Persian Gulf officials said that Saudi Arabia would be vouching for augmentation of oil supply cuts through to the end of June 2020 in a stakeholder meeting set to be held this Thursday and Friday.
As we approach this week’s OPEC+ meeting, the oil market has been stalling as players remain anxious about the outcome of the gathering. There have been international talks to boost compliance to agreed cuts. But talks about maintaining and possibly increasing the cuts that are expected deepen Saudi’s efforts are being overshadowed by the growing unrest among Middle Easterners.
Luckily, a decent section of OPEC+ players supports the deal to extend the production and supply cuts to mid-2020. If implemented, Saudi will be looking to ride on the deal to deliver a positive surprise to the market before the listing of Saudi Aramco, two sources familiar with the matter told CNBC.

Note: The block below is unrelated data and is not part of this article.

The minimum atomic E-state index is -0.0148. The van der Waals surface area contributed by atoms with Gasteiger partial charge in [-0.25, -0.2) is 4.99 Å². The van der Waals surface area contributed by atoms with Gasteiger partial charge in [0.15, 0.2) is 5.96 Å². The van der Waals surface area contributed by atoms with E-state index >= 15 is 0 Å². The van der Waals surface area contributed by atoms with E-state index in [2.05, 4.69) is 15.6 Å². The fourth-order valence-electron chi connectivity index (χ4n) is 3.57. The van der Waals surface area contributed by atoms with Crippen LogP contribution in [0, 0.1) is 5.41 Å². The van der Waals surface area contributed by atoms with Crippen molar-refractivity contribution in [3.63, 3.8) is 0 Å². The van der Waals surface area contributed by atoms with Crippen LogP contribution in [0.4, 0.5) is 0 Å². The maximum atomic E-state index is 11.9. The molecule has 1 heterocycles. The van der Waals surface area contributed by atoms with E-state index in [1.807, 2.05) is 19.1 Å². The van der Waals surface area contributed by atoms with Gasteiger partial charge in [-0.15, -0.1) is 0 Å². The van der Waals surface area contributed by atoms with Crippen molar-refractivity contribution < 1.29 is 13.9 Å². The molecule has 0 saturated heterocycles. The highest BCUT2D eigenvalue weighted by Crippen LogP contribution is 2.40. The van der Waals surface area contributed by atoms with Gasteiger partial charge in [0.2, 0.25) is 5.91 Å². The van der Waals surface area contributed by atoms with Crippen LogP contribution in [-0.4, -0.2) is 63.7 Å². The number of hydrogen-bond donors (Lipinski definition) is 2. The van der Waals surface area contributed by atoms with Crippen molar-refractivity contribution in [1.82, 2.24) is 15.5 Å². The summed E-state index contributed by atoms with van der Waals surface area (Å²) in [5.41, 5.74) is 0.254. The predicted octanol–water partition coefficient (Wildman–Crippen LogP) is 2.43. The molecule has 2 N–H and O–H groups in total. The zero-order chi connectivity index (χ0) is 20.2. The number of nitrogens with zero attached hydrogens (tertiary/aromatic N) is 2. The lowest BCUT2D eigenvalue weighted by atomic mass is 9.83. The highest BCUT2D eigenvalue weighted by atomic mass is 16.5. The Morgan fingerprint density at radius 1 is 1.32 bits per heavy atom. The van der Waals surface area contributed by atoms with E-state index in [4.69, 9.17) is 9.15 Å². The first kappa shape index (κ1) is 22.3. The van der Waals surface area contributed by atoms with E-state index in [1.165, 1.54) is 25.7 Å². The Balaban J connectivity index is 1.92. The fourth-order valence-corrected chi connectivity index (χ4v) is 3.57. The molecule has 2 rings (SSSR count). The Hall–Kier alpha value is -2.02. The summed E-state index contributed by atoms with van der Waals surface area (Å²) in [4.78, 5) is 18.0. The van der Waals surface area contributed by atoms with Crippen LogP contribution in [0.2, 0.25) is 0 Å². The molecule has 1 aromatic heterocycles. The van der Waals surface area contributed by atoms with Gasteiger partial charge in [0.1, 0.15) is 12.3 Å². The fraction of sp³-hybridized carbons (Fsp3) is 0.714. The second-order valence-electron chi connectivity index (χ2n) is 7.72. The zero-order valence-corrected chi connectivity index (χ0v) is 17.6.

The 5th and 6th members’ meeting that will bring together the Organization of the Petroleum Exporting Countries and other producers (OPEC+) is meant to make good on a resolution to add at least 400,000 barrels per day (BPD) to existing cuts of 1.2 million BPD. The current deal ends in March next year but a possible extension is likely to be reached from the meeting.
“They (the Saudis) want to surprise the market,” a source said.
A recent OPEC report drafted by OPEC’s Economic Commission Board (ECB) highlighted a high possibility of large inventory build-ups in the first half of next year, a situation that is likely to result in an oversupply unless further cuts are made.
Prince Abdulaziz bin Salman, who will also be attending his first OPEC meeting as the kingdom’s energy minister is expected to apply his tough negotiation skills to possibly strike a deal that will see Saudi Arabia’s most precious asset, oil, trade at high prices, especially during this period of Aramco’s IPO, a source told CNBC.
Prince Abdulaziz and other officials are calling on the body to institute stricter compliance measures to the cuts since countries like Nigeria and Iraq have been overproducing.